Jude does not indicate whether these godless men at one time belonged to the Christian community; and these infiltrators are dishonest in their relations with the believers, for they furtively slip into the church. By their secrecy they reveal their motives. Probably they were itinerant teachers who were bent on destroying the church of Jesus Christ. The New Testament presents numerous warnings on the believers to avoid strange teachings from false teachers (Phil. 3:2; Col. 2:8; 2 Tim. 3:6; 1 John 3:7; 4:1; 2 John 7).
“Ungodly people, who pervert the grace of our God into sensuality.” What are these intruders doing that they deserve divine condemnation? To put it in the words of Paul, “They profess to know God, but they deny him by their works. They are detestable, disobedient, unfit for any good work.” (Titus 1:16).
Jude does not say these men are atheists. He indicates that they slyly enter the Christian church by acknowledging the existence of God; otherwise they would be denied entrance. But their personal conduct betrays godlessness (vv.15,18), for these men think that God’s grace allows them to indulge in unbridled sexual freedom.
The word grace signifies God’s forgiving love whereby the sinner receives freedom to serve God and to express His gratitude. These false instructors, however, teach the Christian to use that freedom not to honor God but to satisfy their sexual lusts (Gal. 5:13; 1 Peter 2:16; 2 Peter 2:19). These people pervert the teachings of God’s word by engaging in a life of sexual filth. The term license for immorality is an expression Peter employs to describe the shameful homosexual conduct of the Sodomites (2 Peter 2:7).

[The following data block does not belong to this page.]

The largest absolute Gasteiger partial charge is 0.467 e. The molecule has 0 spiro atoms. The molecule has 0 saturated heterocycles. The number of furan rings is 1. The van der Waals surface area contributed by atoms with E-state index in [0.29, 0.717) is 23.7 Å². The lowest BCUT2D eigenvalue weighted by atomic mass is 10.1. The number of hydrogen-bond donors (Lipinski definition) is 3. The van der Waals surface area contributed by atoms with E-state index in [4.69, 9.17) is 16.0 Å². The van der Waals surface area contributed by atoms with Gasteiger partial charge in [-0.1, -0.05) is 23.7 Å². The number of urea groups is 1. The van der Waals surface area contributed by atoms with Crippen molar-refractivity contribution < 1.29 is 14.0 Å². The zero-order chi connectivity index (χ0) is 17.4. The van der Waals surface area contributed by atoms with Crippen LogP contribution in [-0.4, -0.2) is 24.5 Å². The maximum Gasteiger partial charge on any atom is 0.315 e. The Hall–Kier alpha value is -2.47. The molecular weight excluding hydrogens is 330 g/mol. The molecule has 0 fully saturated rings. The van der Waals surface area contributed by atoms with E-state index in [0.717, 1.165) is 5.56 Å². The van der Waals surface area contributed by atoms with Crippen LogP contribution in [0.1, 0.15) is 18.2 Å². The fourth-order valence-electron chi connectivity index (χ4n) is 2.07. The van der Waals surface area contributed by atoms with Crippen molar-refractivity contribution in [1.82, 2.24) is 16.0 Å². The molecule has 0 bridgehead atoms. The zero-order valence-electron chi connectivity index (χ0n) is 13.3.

“Deny our only Master and Lord, Jesus Christ.” This is the second characteristic of heretics. Except for describing their conduct, Jude provides no information about how they deny Jesus. The Greek indicates that these godless persons are constantly renouncing the divine authority of Jesus Christ who has absolute sovereignty in every area of life. The nineteenth-century Dutch theologians Abraham Kuyper pointedly stated, “there is not so much as the breadth of a thumb in every area of life of which Christ has not said: ‘It is mine.’” Jude designates Jesus Christ as our only Sovereign and Lord and intimates that we cannot have any other master besides Jesus Christ.